Networks Fight over Election Ratings
One of the best things about election-night television is its cruel sense of finality. "The people have spoken," losing candidates will say as the night winds down, and after weeks of hearing the leaders and their operatives spin poll results into outright fantasy, voters can at last savour the spectacle of their decision taking hold. But for the people who actually produced this year's coverage, there was no such release. While campaign volunteeers gathered up lawn signs on Jan. 24, publicists at the national networks were feverishly analyzing the results of their own knock-down, drag-out contest. By day's end, CTV and CBC had both drafted full-page newspaper ads claiming a ratings victory for their election-night news teams. For them, the battle was just beginning.
Subtlety did not count among their weapons. "When the polls closed across the country and the results were pouring in," blared the Mother Corp.'s ad, "more than 2.2 million Canadians turned to Peter Mansbridge and the CBC News team for their election results - more than any other network." The boast ran in both national newspapers, flanked by a photo of Mansbridge in profile and mug shots of other CBC journalists. CTV took a more minimalist, but no less brash approach. "The results are in," it proclaimed, as if the nation had been voting on TV coverage rather than political leadership. "Once again, Canada chooses CTV." The private network scored an average audience per minute of 1.48 million through the entire evening, the ad noted, while CBC averaged 1.253 million; Global News, the other national network providing a full evening's coverage, scored 771,000.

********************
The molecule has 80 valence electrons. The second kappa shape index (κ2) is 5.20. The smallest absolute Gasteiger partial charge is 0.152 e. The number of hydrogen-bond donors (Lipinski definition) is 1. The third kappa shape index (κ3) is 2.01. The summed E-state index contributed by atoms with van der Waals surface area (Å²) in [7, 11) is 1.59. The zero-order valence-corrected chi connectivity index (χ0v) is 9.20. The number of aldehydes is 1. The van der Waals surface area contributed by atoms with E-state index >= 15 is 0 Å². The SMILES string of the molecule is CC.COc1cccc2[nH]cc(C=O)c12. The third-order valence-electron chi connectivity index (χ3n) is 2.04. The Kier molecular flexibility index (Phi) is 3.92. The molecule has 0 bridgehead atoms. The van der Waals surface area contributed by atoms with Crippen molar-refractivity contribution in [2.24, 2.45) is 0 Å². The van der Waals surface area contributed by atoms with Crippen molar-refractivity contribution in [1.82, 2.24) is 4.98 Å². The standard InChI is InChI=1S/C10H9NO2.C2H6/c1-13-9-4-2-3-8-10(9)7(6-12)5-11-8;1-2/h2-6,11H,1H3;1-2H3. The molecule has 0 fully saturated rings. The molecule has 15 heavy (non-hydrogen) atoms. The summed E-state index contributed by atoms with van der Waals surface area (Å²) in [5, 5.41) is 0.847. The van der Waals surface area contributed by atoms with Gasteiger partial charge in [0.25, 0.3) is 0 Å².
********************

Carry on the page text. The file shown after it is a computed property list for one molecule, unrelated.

If you're wondering how two horses can win the same race, you're not alone. Last week, officials at Nielsen Media Research, the company that provides overnight ratings, took a look at the competing claims and phoned up the networks with a pointed reminder about standard practice when it comes to reporting results. The problem, says spokesman Paul Robinson, was specifically with CBC's ad, which failed to cite the source of the 2.2 million figure (i.e. Nielsen), or any explanation of how they calculated it. "We're concerned any time an organization represents data without citing it properly," says Robinson. "It's fine to have disagreements in the marketplace as long as people can look into the fine print and see what's being measured." CTV provided that fine print, Robinson noted. Why didn't CBC?